Delbaran review

Dedicated to "all the children of war", the award-winning Delbaran focuses on Kaim (Kaim Alizadeh), a 14-year-old Afghan refugee in Iran. His father is fighting against the Taliban, and his mother has been killed in an air raid, but the nimble youngster has found work running errands at a border truck stop. Men and materials are smuggled across the frontier, although police chief Mahdavi (Ahmad Mahdavi) is on the look-out for any illegal immigrants...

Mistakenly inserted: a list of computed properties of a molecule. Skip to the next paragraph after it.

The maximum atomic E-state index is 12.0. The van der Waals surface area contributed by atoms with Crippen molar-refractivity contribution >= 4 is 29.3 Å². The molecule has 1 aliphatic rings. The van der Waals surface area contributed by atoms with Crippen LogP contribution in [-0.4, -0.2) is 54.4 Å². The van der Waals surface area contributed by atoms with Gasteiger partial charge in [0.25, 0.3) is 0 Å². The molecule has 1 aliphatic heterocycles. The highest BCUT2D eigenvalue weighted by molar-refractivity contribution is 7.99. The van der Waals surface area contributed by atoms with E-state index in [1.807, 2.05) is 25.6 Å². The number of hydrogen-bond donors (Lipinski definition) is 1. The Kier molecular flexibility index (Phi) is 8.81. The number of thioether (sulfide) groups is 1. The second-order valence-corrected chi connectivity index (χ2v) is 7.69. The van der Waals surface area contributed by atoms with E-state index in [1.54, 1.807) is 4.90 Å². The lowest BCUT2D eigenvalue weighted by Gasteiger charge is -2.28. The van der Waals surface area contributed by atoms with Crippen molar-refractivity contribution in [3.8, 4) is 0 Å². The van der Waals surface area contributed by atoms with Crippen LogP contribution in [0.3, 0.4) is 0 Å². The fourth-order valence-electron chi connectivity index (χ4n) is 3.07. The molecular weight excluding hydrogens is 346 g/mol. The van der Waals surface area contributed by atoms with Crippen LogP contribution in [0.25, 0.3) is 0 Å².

Impressionistically directed by maverick Iranian filmmaker Abolfazl Jalili (Dance Of Dust), Delbaran's elliptical narrative consists of a series of vignettes illustrating the routines of daily life in this war-torn region. Like Blackboards and Kandahar, much of its power derives from its striking cinematography (this time courtesy of Mohamad Ahmadi), which here conveys a vivid sense of the perpetual motion of the ever resourceful characters. The dialogue may be spare, but the film's compassion and respect towards its varied subjects speaks volumes.

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